In putting together these models, there is plenty of scope for error. In the first place the information we obtain about the phenomenon we are unconsciously building a model of may be very scanty, because of the limitations of our data-input system, i.e., our 5 senses. We put together the model as best we can from the limited data available to us, filling the gaps (still unconsciously and automatically) from what we know about other things. For instance, if I encounter a new species of animal that I have never heard of before and see this animal standing in front of me, not knowing what it is, in the mental model I automatically construct of it, the animal’s blood will be red – not because I have seen its blood but because the blood of similar animals is red.
A model may also be deficient because although I have perceived a particular characteristic of a phenomenon through my sense data, I have not incorporated it in my model because it did not strike me as important. The building brick was there, but it was discarded.
And finally a model may be fantastic, in the sense that it is put together from bits and pieces of other models but has no counterpart in the material world. When we imagine a purple sun, which we have never actually seen, we are making use of our working memory to pick out characteristics of things that exist in nature and fitting them together in different combinations. It is a process rather like cutting up pictures of different animals and then reassembling pictures that have different heads on all the bodies than those that belong to them. To be able to imagine a purple sun, however, we do have to have obtained from the material world the idea purple and the idea sun. Otherwise we could not conjure up the idea of purple sun. Since it is not an idea that is of any particular use to us, it will be nothing more than a passing fancy, forgotten almost as soon as it is conjured up.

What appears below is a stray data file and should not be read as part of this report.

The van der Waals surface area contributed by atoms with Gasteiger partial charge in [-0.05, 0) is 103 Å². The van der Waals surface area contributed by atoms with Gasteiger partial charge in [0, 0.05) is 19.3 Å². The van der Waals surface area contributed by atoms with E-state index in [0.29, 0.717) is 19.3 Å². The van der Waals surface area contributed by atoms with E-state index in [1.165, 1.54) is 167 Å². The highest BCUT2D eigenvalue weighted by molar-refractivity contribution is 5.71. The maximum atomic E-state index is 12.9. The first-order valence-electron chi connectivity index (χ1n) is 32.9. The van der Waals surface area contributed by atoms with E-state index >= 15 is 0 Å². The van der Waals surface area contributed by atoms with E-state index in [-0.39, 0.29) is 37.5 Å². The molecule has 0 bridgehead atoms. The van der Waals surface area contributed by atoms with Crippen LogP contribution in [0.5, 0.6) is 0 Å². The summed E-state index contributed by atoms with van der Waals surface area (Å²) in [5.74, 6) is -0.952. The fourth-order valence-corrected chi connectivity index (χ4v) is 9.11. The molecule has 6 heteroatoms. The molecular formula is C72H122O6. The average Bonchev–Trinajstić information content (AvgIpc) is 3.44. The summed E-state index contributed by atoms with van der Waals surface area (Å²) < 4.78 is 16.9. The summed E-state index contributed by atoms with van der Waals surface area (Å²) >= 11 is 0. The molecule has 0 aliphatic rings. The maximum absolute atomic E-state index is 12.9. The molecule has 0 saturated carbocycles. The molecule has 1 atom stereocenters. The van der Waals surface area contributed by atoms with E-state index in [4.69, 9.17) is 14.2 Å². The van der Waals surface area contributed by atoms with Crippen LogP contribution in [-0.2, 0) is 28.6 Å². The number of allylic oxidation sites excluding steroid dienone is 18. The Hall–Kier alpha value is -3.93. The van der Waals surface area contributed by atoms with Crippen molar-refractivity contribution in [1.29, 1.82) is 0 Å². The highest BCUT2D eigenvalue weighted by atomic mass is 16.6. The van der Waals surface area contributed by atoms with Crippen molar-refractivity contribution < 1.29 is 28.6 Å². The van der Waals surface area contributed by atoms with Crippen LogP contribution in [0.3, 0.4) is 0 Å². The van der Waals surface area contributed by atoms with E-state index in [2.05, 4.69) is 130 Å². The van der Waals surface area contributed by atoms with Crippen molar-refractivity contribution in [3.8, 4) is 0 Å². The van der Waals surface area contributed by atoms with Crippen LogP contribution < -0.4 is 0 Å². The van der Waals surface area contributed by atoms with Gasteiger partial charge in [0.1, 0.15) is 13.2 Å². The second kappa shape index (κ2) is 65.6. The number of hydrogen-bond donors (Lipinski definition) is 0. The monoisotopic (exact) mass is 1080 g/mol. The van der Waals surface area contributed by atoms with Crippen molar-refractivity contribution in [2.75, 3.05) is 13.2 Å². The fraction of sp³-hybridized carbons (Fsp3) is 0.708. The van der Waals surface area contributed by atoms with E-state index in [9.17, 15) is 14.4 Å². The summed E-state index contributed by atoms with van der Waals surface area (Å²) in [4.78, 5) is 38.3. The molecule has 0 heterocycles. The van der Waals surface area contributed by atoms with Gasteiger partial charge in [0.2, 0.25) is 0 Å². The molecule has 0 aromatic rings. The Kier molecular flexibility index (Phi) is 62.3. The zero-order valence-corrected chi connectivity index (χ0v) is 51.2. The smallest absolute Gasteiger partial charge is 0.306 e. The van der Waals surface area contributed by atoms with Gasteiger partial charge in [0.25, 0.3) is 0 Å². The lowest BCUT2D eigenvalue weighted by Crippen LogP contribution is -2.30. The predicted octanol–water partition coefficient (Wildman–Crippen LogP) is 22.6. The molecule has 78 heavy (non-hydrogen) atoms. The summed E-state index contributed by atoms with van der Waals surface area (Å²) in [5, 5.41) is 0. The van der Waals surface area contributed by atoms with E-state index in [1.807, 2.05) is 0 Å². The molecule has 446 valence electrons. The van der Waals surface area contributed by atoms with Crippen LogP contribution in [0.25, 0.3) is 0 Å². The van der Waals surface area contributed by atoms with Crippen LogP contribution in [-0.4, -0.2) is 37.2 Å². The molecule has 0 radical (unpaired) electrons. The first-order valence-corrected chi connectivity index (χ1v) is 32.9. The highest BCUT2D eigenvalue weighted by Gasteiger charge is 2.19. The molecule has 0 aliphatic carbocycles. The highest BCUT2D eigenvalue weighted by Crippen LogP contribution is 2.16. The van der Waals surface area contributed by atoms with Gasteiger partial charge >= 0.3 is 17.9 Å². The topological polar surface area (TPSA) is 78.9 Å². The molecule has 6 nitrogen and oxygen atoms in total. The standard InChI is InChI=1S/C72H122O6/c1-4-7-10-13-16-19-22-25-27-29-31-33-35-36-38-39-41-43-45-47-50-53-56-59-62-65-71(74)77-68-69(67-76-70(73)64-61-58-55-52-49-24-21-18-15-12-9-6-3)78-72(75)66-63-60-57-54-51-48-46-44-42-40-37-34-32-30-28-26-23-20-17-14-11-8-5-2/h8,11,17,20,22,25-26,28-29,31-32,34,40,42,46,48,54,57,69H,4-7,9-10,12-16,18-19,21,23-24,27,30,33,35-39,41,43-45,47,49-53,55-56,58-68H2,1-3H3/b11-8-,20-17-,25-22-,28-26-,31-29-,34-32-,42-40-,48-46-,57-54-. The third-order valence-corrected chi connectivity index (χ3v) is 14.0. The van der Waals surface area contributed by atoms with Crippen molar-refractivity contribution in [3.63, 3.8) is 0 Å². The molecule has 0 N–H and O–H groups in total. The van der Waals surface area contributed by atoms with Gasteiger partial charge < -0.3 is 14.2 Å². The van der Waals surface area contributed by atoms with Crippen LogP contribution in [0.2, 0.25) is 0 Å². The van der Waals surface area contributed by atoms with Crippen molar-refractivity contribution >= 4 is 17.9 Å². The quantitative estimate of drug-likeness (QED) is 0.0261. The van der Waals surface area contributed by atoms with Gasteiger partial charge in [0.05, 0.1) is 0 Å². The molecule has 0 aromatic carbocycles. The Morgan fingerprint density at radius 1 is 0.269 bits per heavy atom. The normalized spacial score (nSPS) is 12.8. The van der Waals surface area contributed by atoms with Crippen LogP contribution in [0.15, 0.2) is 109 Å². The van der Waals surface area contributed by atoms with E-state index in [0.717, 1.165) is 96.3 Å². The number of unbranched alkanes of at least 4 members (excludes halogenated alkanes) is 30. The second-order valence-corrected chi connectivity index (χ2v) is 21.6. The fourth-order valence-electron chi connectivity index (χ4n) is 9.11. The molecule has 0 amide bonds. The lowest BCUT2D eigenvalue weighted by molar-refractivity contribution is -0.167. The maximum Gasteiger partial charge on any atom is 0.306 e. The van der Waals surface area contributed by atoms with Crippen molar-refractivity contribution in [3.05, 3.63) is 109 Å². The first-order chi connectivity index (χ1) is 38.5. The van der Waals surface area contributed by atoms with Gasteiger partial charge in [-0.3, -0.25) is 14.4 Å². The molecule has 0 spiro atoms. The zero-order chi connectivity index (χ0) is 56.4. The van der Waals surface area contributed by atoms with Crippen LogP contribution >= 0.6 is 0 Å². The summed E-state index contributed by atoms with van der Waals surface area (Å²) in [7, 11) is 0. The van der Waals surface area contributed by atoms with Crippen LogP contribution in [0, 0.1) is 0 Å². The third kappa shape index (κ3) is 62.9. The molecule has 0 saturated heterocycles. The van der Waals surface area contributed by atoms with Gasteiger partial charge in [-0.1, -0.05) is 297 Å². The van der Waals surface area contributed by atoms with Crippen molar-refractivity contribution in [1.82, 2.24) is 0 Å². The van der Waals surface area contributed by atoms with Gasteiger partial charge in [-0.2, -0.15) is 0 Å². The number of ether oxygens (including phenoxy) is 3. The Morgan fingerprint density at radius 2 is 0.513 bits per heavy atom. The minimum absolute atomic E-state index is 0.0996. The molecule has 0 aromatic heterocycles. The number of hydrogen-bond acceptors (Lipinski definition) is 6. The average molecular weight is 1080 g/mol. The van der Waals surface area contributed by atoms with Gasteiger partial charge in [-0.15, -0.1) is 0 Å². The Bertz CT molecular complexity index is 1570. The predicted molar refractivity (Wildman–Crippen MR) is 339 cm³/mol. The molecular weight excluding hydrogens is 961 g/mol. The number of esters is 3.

Still, humans’ ability to contemplate combinations of data other than those presented to them in nature is the basis for human beings being able to intervene physically in the material world to cause these new imaginary combinations to come about in reality if they believe there may be some advantage to be gained from doing so. For instance a group of people seeking shelter could be presented with a forest full of trees. They can imagine if the trees were arranged differently, they would provide shelter. They can then intervene to change the arrangement of the trees to accord with the imagined possibility – cut them down and bunch them together, to lie horizontally rather than standing vertically, to provide the necessary shelter.
Characteristics of the mind
From the scanty data we have about the way the human mind works, what kind of model of the mind are we able to piece together, assuming that we are consistently materialist and do not wish to ascribe to any theory which ascribes ideas to divine intervention. Some of the important characteristics of this model would be as follows:
1. The ability to recognise patterns of sense stimulation arising from a human being’s contact with nature. For instance I recognise places and people I know because they ‘match’ the mental models I have built up of them through contact with them.
2. The ability automatically to incorporate in new mental models in the course of construction data from other mental models that appear to be useful in getting the model to work.
3. The ability consciously to incorporate in mental models old and new information gained from other people, who can help me build better models (i) by drawing my attention to typical errors I should avoid (that other people have discovered by experimentation when they made the same erroneous assumptions I had been making – e.g. an assumption that light things fall more slowly than heavy things), (ii) by drawing my attention to significant items that I would have been inclined to overlook, (iii) by providing me with information about what other people have been able to prove exists but is beyond the scope of my sense perceptions (e.g., infra red or ultra violet).